SAHMRI Investigators targeting early development and gut health

02 May 2024
SAHMRI Investigators targeting early development and gut health

Three researchers from the SAHMRI community have been successful in the latest round of highly prestigious Investigator grants from the National Health and Medical Research Council (NHMRC).

Associate Professor Yvonne Clark, the Co-Leader of SAHMRI’s Aboriginal Communities and Families Health Research Alliance, was awarded more than $1.6m for a project called ‘Investing in the early years to improve social and emotional wellbeing of Aboriginal parents and young people’.

“The research focuses on empowerment of Aboriginal children, young people, pregnant mothers and their support people, including dads, to help alleviate stressors and improve access to services,” A/Prof Clark said.

Dr Jacqueline Gould leads SAHMRI’s recently formed Supporting Neurodevelopment Program. Her project ‘Supporting neurodevelopment through targeted nutrition’ will be administered by the University of Adelaide.

“Appropriate nutrition is the strongest non-genetic determinant of childhood neurodevelopment and IQ,” Dr Gould said.

“My program of research will combine the highest levels of evidence to resolve uncertainties about key nutrient requirements for pregnant women and infants born too soon.”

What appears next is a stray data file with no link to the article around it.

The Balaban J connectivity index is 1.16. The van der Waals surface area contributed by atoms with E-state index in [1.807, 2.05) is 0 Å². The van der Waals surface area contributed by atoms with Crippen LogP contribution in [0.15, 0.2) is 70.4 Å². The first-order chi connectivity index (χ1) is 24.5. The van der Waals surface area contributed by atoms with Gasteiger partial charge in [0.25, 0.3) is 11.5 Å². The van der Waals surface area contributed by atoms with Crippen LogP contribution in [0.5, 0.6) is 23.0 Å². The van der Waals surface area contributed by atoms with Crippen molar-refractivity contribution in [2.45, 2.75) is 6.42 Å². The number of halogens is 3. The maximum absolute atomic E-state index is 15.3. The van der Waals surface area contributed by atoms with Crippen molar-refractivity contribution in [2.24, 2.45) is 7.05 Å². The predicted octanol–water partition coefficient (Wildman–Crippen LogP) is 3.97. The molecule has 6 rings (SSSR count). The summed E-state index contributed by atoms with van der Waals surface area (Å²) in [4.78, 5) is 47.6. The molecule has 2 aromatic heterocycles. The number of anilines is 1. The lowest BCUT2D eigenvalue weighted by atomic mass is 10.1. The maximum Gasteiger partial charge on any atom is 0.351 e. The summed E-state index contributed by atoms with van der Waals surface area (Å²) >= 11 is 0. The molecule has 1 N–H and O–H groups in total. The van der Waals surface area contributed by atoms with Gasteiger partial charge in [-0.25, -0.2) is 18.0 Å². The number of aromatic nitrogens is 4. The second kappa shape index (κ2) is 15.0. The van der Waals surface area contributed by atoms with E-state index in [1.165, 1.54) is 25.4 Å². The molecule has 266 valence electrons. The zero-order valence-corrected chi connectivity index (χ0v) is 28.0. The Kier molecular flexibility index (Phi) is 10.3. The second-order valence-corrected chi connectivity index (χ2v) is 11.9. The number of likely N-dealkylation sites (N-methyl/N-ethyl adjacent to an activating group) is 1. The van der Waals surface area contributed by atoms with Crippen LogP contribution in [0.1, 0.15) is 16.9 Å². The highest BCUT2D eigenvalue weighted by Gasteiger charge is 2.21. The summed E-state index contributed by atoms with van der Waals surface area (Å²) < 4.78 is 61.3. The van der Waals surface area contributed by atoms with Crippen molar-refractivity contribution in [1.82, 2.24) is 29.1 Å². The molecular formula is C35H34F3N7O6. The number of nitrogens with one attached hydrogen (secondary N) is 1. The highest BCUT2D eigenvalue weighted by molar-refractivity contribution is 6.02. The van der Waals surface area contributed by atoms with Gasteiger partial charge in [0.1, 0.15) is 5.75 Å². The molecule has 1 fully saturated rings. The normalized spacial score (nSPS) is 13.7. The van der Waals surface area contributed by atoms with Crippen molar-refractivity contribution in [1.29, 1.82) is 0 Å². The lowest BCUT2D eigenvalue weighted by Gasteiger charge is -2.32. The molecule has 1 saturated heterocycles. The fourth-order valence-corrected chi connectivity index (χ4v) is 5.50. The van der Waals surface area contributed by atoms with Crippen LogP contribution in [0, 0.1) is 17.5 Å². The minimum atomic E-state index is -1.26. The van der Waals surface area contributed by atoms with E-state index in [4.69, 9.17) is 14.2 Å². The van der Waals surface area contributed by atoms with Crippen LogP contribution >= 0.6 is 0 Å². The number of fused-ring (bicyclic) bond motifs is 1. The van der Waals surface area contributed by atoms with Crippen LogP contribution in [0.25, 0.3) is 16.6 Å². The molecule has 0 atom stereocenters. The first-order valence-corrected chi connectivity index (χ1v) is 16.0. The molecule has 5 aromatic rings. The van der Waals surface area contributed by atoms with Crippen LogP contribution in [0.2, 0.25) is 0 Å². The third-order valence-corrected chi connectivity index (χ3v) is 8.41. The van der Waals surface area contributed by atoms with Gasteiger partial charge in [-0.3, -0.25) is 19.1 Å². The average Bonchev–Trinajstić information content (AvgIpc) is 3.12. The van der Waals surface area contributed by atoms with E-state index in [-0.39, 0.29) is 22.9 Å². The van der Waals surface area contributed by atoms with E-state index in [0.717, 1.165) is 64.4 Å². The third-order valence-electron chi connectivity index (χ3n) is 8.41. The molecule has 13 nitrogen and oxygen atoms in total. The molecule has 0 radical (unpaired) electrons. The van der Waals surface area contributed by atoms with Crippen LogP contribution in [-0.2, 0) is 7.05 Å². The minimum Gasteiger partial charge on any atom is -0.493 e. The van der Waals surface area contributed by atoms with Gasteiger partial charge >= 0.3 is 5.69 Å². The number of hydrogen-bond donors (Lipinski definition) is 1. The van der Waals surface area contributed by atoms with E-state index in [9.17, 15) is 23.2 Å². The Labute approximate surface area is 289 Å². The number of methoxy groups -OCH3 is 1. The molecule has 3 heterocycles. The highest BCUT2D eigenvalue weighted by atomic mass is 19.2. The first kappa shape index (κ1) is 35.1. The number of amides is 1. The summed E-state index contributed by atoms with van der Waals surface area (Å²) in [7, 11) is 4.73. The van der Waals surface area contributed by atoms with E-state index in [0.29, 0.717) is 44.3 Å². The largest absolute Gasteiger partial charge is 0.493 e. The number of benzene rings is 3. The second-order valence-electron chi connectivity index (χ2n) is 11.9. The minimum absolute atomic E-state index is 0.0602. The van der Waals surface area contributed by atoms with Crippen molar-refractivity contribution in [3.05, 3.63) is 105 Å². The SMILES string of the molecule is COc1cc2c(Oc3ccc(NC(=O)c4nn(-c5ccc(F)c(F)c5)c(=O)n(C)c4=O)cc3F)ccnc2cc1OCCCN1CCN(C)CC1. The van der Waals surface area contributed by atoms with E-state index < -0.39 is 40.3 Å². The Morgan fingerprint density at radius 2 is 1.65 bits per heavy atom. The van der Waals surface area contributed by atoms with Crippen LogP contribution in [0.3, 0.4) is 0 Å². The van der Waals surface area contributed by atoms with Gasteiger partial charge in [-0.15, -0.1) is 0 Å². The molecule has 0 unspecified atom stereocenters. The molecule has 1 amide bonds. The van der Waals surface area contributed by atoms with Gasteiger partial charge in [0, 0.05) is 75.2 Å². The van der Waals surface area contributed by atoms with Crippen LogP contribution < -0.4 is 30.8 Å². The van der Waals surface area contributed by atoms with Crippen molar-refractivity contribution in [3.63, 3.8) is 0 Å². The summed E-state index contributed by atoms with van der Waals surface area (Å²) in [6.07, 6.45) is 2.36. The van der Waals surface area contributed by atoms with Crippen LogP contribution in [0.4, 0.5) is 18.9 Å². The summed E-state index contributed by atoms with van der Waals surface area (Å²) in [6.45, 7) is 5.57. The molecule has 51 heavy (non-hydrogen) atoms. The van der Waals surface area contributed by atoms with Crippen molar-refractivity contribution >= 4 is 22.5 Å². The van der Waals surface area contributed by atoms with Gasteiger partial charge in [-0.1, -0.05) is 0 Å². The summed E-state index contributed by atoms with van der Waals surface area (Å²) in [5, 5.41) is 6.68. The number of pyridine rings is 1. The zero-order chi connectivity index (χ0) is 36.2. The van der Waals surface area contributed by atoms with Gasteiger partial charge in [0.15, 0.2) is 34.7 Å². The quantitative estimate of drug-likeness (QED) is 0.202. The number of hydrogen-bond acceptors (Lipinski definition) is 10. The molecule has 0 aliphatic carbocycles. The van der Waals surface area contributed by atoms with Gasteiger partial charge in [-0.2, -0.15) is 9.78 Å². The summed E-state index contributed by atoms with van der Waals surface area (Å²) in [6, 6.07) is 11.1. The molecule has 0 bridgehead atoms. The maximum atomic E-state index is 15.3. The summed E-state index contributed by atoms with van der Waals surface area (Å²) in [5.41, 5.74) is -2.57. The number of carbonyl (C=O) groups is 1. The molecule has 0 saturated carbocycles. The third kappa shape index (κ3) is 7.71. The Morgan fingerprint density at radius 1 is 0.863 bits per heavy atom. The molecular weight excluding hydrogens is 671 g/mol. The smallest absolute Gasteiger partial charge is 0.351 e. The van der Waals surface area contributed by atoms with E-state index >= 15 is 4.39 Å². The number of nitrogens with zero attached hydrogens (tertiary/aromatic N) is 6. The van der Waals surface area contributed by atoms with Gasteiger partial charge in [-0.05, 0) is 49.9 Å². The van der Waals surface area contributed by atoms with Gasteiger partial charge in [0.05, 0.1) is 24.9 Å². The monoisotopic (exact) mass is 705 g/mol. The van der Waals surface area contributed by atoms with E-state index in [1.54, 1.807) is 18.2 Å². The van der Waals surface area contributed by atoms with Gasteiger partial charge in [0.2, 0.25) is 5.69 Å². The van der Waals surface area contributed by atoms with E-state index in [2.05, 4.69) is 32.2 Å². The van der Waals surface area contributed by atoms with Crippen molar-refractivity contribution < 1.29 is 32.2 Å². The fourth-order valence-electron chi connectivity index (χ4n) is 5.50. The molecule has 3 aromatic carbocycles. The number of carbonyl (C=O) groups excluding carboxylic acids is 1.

The University of Adelaide will also administer the successful project of Dr Hannah Wardill, who leads SAHMRI’s Supportive Oncology Group.

“People with blood cancer are often treated with very high doses of chemotherapy which cause a range of nasty side effects, some of which are lethal,” Dr Wardill said.

“This project aims to predict and prevent these side effects by developing a simple test to detect gut bacteria that are known to cause these side effects, and identifying microbes that can be delivered as a specialised probiotic to prevent side effects from occurring all together.”

The Investigator Grant scheme is the NHMRC’s largest funding scheme and is a major investment in Australia’s health and medical research workforce.

It provides Australia’s highest-performing researchers, across the spectrum of health research and at all career stages, with consolidated funding for their salary, if required, and a significant research support package for five years.

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